Hi everyone, my name is Mia and I am a 4th year neuroscience student. For my summer project, I conducted a scoping review on the pharmacological interventions for opioid-induced hyperalgesia (OIH). This means that I was searching the existing scientific literature for how increased pain sensitivity after opioid use could be prevented.
At the start of my project, I spent a lot of time identifying a suitable research question about OIH and refining my database searches. Once I figured out that I wanted to focus on the pharmacological interventions and that I needed to find all the relevant randomised controlled trials (RCTs), the work started to have a clear direction. Through the database searches, I identified 381 potentially relevant articles of which 35 were eligible for the review. These RCTs supported the use of 16 different interventions including ketamine, dexmedetomidine and flurbiprofen axetil. My other important findings included that most of the research was carried out using remifentanil as the hyperalgesia-inducing agent and that most of the subjects were postoperative patients or healthy volunteers.
Above you can see a table of the successful interventions classified by their mechanism of action. And it seemed fitting to add a picture of the library as I spent several weeks there working on my project!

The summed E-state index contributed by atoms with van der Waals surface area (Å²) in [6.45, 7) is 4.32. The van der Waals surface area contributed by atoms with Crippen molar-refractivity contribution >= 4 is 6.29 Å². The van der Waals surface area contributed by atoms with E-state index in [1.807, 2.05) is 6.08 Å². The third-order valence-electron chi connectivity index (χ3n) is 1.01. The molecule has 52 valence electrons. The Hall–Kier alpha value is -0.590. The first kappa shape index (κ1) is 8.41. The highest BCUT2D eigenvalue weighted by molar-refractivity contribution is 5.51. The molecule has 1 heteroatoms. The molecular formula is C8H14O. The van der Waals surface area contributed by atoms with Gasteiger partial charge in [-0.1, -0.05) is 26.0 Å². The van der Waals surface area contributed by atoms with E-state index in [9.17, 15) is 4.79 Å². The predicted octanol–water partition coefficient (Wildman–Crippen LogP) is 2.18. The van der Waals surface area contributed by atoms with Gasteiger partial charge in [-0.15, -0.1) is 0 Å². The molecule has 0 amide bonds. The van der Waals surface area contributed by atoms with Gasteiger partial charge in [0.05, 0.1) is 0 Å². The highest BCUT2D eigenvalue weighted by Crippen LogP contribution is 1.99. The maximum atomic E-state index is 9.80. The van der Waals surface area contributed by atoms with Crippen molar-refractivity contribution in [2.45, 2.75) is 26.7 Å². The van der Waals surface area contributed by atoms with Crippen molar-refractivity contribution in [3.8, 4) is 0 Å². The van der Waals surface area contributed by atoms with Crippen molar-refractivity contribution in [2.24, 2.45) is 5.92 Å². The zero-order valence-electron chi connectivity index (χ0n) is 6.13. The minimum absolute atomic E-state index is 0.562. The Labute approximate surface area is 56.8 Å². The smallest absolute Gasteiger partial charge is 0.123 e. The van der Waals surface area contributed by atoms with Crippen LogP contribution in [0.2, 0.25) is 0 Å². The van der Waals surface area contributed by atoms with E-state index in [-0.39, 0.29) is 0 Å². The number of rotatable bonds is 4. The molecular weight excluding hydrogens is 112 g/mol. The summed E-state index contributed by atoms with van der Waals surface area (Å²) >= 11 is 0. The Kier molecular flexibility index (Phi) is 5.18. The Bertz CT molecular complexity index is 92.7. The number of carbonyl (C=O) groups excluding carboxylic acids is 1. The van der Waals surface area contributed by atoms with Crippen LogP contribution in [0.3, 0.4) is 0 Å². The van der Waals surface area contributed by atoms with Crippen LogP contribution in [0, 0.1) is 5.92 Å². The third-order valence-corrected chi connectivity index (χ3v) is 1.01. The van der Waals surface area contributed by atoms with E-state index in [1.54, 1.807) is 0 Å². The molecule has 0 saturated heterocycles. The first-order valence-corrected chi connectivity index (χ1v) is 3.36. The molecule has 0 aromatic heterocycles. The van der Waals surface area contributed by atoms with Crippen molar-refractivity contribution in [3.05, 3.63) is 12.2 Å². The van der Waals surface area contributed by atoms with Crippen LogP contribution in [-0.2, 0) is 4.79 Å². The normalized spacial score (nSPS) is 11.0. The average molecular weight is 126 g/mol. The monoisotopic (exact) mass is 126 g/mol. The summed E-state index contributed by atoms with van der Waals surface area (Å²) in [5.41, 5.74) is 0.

This project gave me the chance to work as an independent researcher for the first time. I loved having the freedom to explore what I find fascinating and important. I was also able to learn new skills at my own pace and to stretch my abilities as far as possible. When I felt stuck, I could drop in for a conversation with my supervisor Professor Patrice Forget and get expert advice on the topic. Completing this review is a big milestone for me as it is my first project towards my career as a pain researcher. Currently, I am working towards getting my review article published and I am waiting to continue the research in my dissertation. My plan is to conduct a network meta-analysis to evaluate the effectiveness of the interventions for remifentanil-induced hyperalgesia and to build an intervention guideline to help clinicians make evidence-based decisions.